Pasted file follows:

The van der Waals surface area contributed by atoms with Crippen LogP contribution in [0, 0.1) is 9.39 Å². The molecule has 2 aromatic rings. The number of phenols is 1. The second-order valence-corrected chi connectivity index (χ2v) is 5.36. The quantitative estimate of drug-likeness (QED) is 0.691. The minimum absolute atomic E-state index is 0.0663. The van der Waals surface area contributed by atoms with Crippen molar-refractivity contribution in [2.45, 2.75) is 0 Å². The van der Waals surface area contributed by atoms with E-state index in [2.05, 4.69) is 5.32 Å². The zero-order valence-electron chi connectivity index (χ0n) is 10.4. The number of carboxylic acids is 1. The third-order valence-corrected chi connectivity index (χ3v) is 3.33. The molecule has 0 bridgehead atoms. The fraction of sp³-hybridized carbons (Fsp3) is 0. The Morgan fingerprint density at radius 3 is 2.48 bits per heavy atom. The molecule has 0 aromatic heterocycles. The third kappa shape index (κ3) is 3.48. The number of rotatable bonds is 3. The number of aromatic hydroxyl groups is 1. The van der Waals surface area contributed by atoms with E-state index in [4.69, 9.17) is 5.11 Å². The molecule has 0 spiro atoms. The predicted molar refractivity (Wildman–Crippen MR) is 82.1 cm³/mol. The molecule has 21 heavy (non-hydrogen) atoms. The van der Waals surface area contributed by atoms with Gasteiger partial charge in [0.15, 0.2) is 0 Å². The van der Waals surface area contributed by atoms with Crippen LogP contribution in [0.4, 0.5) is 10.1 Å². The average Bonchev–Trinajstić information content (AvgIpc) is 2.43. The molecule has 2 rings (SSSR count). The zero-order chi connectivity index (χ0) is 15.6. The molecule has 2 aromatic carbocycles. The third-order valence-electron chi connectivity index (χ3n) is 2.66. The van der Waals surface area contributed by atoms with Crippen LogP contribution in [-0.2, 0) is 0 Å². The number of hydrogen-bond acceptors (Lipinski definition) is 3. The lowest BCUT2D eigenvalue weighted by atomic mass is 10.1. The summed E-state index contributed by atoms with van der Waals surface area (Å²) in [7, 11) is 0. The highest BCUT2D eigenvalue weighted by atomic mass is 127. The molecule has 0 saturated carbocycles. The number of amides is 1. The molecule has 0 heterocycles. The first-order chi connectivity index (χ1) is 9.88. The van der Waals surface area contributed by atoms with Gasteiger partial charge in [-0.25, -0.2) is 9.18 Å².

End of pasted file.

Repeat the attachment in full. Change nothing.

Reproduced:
The van der Waals surface area contributed by atoms with Crippen LogP contribution in [0, 0.1) is 9.39 Å². The molecule has 2 aromatic rings. The number of phenols is 1. The second-order valence-corrected chi connectivity index (χ2v) is 5.36. The quantitative estimate of drug-likeness (QED) is 0.691. The minimum absolute atomic E-state index is 0.0663. The van der Waals surface area contributed by atoms with Crippen molar-refractivity contribution in [2.45, 2.75) is 0 Å². The van der Waals surface area contributed by atoms with E-state index in [2.05, 4.69) is 5.32 Å². The zero-order valence-electron chi connectivity index (χ0n) is 10.4. The number of carboxylic acids is 1. The third-order valence-corrected chi connectivity index (χ3v) is 3.33. The molecule has 0 bridgehead atoms. The fraction of sp³-hybridized carbons (Fsp3) is 0. The Morgan fingerprint density at radius 3 is 2.48 bits per heavy atom. The molecule has 0 aromatic heterocycles. The third kappa shape index (κ3) is 3.48. The number of rotatable bonds is 3. The number of aromatic hydroxyl groups is 1. The van der Waals surface area contributed by atoms with E-state index in [4.69, 9.17) is 5.11 Å². The molecule has 0 spiro atoms. The predicted molar refractivity (Wildman–Crippen MR) is 82.1 cm³/mol. The molecule has 21 heavy (non-hydrogen) atoms. The van der Waals surface area contributed by atoms with Gasteiger partial charge in [0.15, 0.2) is 0 Å². The van der Waals surface area contributed by atoms with Crippen LogP contribution in [0.4, 0.5) is 10.1 Å². The average Bonchev–Trinajstić information content (AvgIpc) is 2.43. The molecule has 2 rings (SSSR count). The zero-order chi connectivity index (χ0) is 15.6. The molecule has 2 aromatic carbocycles. The third-order valence-electron chi connectivity index (χ3n) is 2.66. The van der Waals surface area contributed by atoms with Crippen LogP contribution in [-0.2, 0) is 0 Å². The number of hydrogen-bond acceptors (Lipinski definition) is 3. The lowest BCUT2D eigenvalue weighted by atomic mass is 10.1. The summed E-state index contributed by atoms with van der Waals surface area (Å²) in [7, 11) is 0. The highest BCUT2D eigenvalue weighted by atomic mass is 127. The molecule has 0 saturated carbocycles. The number of amides is 1. The molecule has 0 heterocycles. The first-order chi connectivity index (χ1) is 9.88. The van der Waals surface area contributed by atoms with Gasteiger partial charge in [-0.25, -0.2) is 9.18 Å².